I’m in the process of buying a new home, moving from a shoebox of an apartment to a three bedroom, three bath ranch. In the midst of all that is involved with the process, such as securing loans, switching utility services, hiring movers, etc, there comes the problem of furnishing this new abode.
My apartment came with a refrigerator. My home doesn’t. No microwave either. I’m going to have to buy a new bed for my son’s room. Not to mention various desks, shelving, and end tables (the cubes looked nice and appropriately quirky in my apartment but I wouldn’t be caught dead with them in my house).
I’m also not made of money, and after seeing what you can end up spending on these items, I became convinced that I was going to have to exercise a little creativity to make this thing work. Here is what I came up with.
For starters, there is no law that says your kids have to have the best of everything. If you can afford a Tempur-Pedic mattress for your little darlings, more power to you. But at $1400 bucks for the entry level pop, I don’t think many of our kids will be sleeping on memory foam any time soon. Remember what it was like when we were kids? All we needed was a place to become horizontal when we got tired. A good twin bed can be had for less than $200 and your kids will be perfectly happy with it.
There is a difference between antique stores and used furniture stores. I recommend the latter. You can quite often find excellent pieces at more than reasonable prices. Antique stores are nice but only if you have considerable cash to spend and don’t want to risk anybody damaging the thing. The obvious problem is that is a used furniture store doesn’t have what you need, they can’t just make a call and get it. On the other hand, they might get it the next day, depending on what people bring along. So check back with these stores two or three times a week.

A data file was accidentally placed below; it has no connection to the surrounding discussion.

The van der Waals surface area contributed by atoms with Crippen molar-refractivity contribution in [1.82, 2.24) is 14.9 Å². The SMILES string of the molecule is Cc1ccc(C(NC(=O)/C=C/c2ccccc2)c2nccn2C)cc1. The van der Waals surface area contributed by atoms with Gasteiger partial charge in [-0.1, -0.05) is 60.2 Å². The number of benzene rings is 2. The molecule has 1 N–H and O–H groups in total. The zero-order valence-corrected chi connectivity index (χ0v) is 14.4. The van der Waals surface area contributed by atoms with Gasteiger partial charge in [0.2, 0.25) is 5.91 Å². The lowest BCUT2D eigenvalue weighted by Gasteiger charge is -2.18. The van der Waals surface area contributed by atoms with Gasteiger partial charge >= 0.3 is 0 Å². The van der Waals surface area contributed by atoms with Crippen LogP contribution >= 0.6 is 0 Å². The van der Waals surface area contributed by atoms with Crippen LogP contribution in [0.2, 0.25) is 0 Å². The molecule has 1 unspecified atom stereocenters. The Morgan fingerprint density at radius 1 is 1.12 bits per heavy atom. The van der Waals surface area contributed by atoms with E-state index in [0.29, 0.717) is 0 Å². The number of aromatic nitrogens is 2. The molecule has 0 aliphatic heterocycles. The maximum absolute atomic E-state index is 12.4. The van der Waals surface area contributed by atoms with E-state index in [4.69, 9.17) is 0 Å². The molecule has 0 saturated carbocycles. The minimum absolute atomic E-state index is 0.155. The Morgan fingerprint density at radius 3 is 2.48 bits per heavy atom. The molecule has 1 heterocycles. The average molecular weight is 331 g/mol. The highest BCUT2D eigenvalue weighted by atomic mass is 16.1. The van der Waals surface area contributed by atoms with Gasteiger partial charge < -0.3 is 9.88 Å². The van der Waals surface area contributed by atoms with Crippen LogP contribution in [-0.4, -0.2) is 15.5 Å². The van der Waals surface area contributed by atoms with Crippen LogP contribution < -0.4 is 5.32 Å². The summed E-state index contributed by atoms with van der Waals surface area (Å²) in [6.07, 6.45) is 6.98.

I’m not a huge fan of garage sales. As Jeff Foxworthy pointed out so well, “People are selling their used crap and we are crawling through it like we are going to find priceless treasures”. Amen. By the same token, while 90% of garage sale items are pretty much worthless, occasionally you can find decent pieces of furniture or even appliances. Some neighborhoods and subdivisions even sponsor community garage sales, where everyone holds a sale on the same day. The result? One stop shopping. It may require getting up with the sun on a Saturday morning to find the good stuff, but it can be worth it.
One word. CraigsList. Or is that two words? Whatever. Many excellent deals can be found on CraigsList. I found a very nice refrigerator for under $300 (several of them, in fact), and we were able to furnish my daughter’s room with a desk, dresser, stool, end table, and mirror for $140. Not bad. Of course, dealing on CraigsList can have dire results, such as robbery at gunpoint. Always arrange to meet the person you are doing business with in a well-populated public place.
Also, spread the word among family and friends. You never know who has an end table, or a dresser, or a stool that they are just wanting to get rid off. My ex-wife managed to wrangle a chest from one of our neighbors that she proceeded to disassemble, strip down, prime, paint, and reassemble. Granted it probably would have been less expensive to just buy one, but you get the point.
You can also get decent furniture for a good price if you don’t mind assembling it yourself. I have a desk in my home office of my previous house that looks really impressive, and I am proud to say that I built myself. Of course I wouldn’t want to move it too many times. Screws and clamps work loose the more a piece is moved around, and you may eventually end up with some very wobbly pieces of furniture.
So there you are, some options for furnishing your house without breaking the proverbial bank. I’ve seen all these approaches work wonders, so it can be done. Now go therefore and make the house your home.